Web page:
The band director said that he’d been trying to build bridges between the athletic department and the band program and I respected that. That’s another reason I went the extra mile with making that Facebook post and amending the comments. I’m all for bridge building and my friendships with people in my adult life who are– or were I guess I should say were the kind of kids that generally shunned kids like me– I think I’m building some bridges of my own now.

Here’s another thing: I also mentioned when I spoke to the kids that I was bullied for being gay when I was in high school. I wondered if the band director wasn’t a little afraid that some band parent would see the video and say, “Hey! What are you doing letting the gay agenda guy come in here and try to pervert our kids for?!” Don’t laugh. It happens. And as I’m sitting here typing this, I can’t help but believe that that might have had at least a liiiiiittle part in his request. And for that reason I would especially not take it down.

As you can imagine, there are a disproportionate amount of kids in the band who are gay. The Arts have always drawn my tribe. I don’t know why but it’s true. I just wonder how much self-loathing I could have avoided to have had someone like me stand in front of my high school band and just admit to being gay without seeming to be embarrassed by it. You may think I’m being hyperbolic but I really do think if more people did that, fewer teenagers would off themselves. Gay kids kill themselves at a disproportionate rate as well. Anyway– the talk wasn’t about “gay,” the talk was about seeking in the music what one might otherwise try to find in drugs and alcohol, that people from places like Jasper can go on to do good things, and that Artists are important people in the world even though in high school it’s easy to get the opposite impression.

Another reason I feel so defeated by the whole thing is that here’s this band director (I think he’s a very nice man by the way and my sources corroborate that) who’s rushing to defend quarterbacks everywhere! You know who already defends the athletes? Coaches! Trust me, the athletic people, the rich kids, the beauty queens, they have not historically had a hard time finding adults to advocate on their behalf. Please, please somebody stand up for those who have oftentimes been outcast and disenfranchised! Oh wait! That’s what I was doing!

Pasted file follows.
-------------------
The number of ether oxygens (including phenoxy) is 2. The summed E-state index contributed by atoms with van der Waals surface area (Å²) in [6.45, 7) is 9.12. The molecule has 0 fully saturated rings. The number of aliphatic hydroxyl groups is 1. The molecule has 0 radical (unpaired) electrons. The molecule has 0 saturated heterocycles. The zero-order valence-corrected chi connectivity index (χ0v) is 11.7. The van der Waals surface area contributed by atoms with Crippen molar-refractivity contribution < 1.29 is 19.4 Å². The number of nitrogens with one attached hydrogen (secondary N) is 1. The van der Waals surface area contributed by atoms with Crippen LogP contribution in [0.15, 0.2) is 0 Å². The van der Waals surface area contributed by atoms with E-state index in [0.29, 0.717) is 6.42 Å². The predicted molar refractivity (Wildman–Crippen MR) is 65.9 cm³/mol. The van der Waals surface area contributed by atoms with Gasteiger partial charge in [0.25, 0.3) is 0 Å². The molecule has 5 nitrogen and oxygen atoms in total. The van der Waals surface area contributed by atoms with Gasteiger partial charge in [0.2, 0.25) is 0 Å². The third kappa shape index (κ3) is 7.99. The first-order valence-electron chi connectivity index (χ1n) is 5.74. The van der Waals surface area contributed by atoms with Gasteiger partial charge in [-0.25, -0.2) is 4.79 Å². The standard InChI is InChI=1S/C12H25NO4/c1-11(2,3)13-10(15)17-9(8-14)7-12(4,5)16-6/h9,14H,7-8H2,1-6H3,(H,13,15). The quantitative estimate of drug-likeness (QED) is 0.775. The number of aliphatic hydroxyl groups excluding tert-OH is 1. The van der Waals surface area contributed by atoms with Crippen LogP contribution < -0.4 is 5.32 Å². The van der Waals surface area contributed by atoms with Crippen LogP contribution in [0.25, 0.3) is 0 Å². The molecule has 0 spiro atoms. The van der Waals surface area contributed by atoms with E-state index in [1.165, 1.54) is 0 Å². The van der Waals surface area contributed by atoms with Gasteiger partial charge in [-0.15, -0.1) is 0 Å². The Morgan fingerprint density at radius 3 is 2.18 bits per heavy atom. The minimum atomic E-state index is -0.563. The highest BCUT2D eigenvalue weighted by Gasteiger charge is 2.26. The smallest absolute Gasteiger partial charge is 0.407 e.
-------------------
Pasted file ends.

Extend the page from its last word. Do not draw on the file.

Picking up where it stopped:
Yeah, I regret my choice of words. I’ve made amends and I even offered to come do it in front of the band if he wants me to. I even offered to bring my quarterback brother. But let’s face it, if we took a poll of the kids that heard me speak to see how many of them thought that I actually meant that all homecoming queens and quarterbacks go on to “sell trailers” or that (when I told the band they were the most important people at Walker High School) that I actually meant they were more important than any other kid– I’m sure the number would be very, very low. They got the humor. They understood my message. It was fear that made the band director make the request of me. And y’all know me. I do not bow to fear– in me or anyone else.

I may struggle like hell at times but I am a free man. Really free. I’ve fought against the system when it was oh-so-not-popular to do so simply because I will not give away my inalienable rights. You know those can’t be taken away, right? Inalienable means “not able to be taken away.” They can only be given away. And I’ve watched my nation give away their individual rights like they were worthless ever since I became an activist and sought to be more aware of such things. Maybe that’s part of what’s fueled my sadness and anger around the whole “speaking to the band” thing. It makes me wish I’d just kept driving like most everyone else does. “Let them figure it out on their own.” “Not my problem.” “Let someone else help.” All that crap.
Only problem is, I was raised by parents who taught me better than that. And I’m not going to stop. Even though it takes an emotional toll at times.

See y’all tomorrow.